Adjusting to a New Reality: JVI Launches a New Webinar Series


Banking Sector Regulatory and Supervisory Response to Deal with the Impact of Coronavirus


Monday, May 18

Presenter
Rachid Awad, Luc Riedweg, Caio Ferreira (all IMF, Monetary and Capital Markets Departments)


On May 18, 2020, the JVI kicked off a new webinar series to share useful information and discuss issues critical for policymakers in the turbulent pandemic environment. In the inaugural webinar, Messrs. Rachid Awad, Luc Riedweg, and Caio Ferreira from the IMF Monetary and Capital Markets Department explained current IMF thinking about the “Banking Sector Regulatory and Supervisory Response to Deal with the Impact of Coronavirus.” 

With face-to-face training in Vienna impossible since early March, the JVI has been working on new ways to stay usefully connected with its constituents. In May it launched a new webinar series to analyze the latest developments and discuss optimal pandemic-responsive policies to promote financial stability, fiscal policy, and effective macroeconomics. It opened the series with a webinar on “Banking Sector Regulatory and Supervisory Response to Deal with the Impact of Coronavirus” that featured Rachid Awad, Luc Riedweg, and Caio Ferreira of the IMF Monetary and Capital Markets Department expanding on the most recent IMF policy guidance note.

JVI Director Thomas Richardson opened the event by highlighting the importance of the webinar series as a forum for discussing issues critical to policymakers responding to the current economic shock. JVI Lead Economist Reiner Martin and Economist Maria Arakelyan acted as moderators. In introducing the presenters, Mr. Martin noted that the large number of registrations demonstrated the relevance of the topic.

The presenters shared their views on appropriate regulatory and supervisory responses to balance preserving financial stability, ensuring that the banking system is sound, and sustaining economic activity throughout the pandemic. They also warned, however, that there are gray zones where situations should be handled case-by-case. Mr. Ferreira opened the presentation with a broad overview of representative policy recommendations for supervisory authorities, and Mr. Awad and Mr. Riedweg expanded with details on specific issues. Their main recommendations were these:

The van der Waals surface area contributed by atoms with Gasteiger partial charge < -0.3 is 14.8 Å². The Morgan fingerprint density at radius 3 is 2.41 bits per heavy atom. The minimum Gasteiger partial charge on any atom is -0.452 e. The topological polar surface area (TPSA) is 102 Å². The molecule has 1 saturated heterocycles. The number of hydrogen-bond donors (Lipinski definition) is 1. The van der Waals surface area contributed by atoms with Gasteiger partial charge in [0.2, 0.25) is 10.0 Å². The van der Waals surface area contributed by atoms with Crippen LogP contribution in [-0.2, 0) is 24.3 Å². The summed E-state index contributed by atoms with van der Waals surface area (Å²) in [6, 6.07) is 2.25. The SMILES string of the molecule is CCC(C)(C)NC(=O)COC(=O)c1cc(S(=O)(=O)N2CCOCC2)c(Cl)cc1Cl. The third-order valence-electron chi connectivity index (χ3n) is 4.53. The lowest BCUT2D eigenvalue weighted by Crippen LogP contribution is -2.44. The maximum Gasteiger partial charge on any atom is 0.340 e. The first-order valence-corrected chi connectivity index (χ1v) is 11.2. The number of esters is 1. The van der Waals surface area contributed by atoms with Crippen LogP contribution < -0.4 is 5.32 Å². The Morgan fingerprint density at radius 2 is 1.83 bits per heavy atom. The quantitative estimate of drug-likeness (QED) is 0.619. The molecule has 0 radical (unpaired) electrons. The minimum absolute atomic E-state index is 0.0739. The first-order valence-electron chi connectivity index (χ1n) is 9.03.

• Use the flexibility embedded in the prudential framework but adhere to minimum prudential standards. In particular, banks should be encouraged to use the capital and liquidity buffers they have built up. It is also advisable, where available, to ease macroprudential measures by, e.g., releasing countercyclical capital buffers. Moreover, on prudential grounds, the policy measures can go a step further by suspending capital distributions such as dividend payments, and share buybacks so as to ensure that capital buffers are gradually replenished. If buffers are not sufficient to absorb losses, banks should submit a credible medium-term capital restoration plan. Throughout, close monitoring and engagement of supervisors with each bank are vital. 
  • Facilitate policy measures while working to minimize any associated moral hazard. Regulation may need to be adjusted to reflect the unprecedented government support provided in many countries. Two measures that have been widely used are moratoria or repayment holidays and credit guarantees for some sectors or types of loans. Supervisors should provide guidance on how supporting measures should be considered within the prudential framework. Supporting measures should be carefully targeted and have a clear exit strategy to avoid creating moral hazard issues. 
  • Provide guidance on asset classification and provisioning and keep what is happening in the banking sector transparent. The unprecedented uncertainty about the pandemic impact on economic activity makes it difficult to reliably estimate credit losses, so supervisory guidance is important. It may be necessary to revise automatic reclassification for restructured loans to better consider the nature of the pandemic shock and avoid unintended procyclical effects. Banks should not feel encouraged to hide losses, which could create moral hazard and transparency issues. They should continue to apply sound underwriting standards and put in place policies for reclassification and loan loss provisioning. Exposures and the amount of provisioning should be reassessed regularly as the situation evolves. 

A lively Q&A session followed the presentation, with the speakers providing more details on specific questions. They again emphasized the importance of having a flexible, dynamic view of the issues and close supervisory monitoring of the situation.

Reiner Martin, Lead Economist, JVI
Maria Arakelyan, Economist, JVI

Presentation

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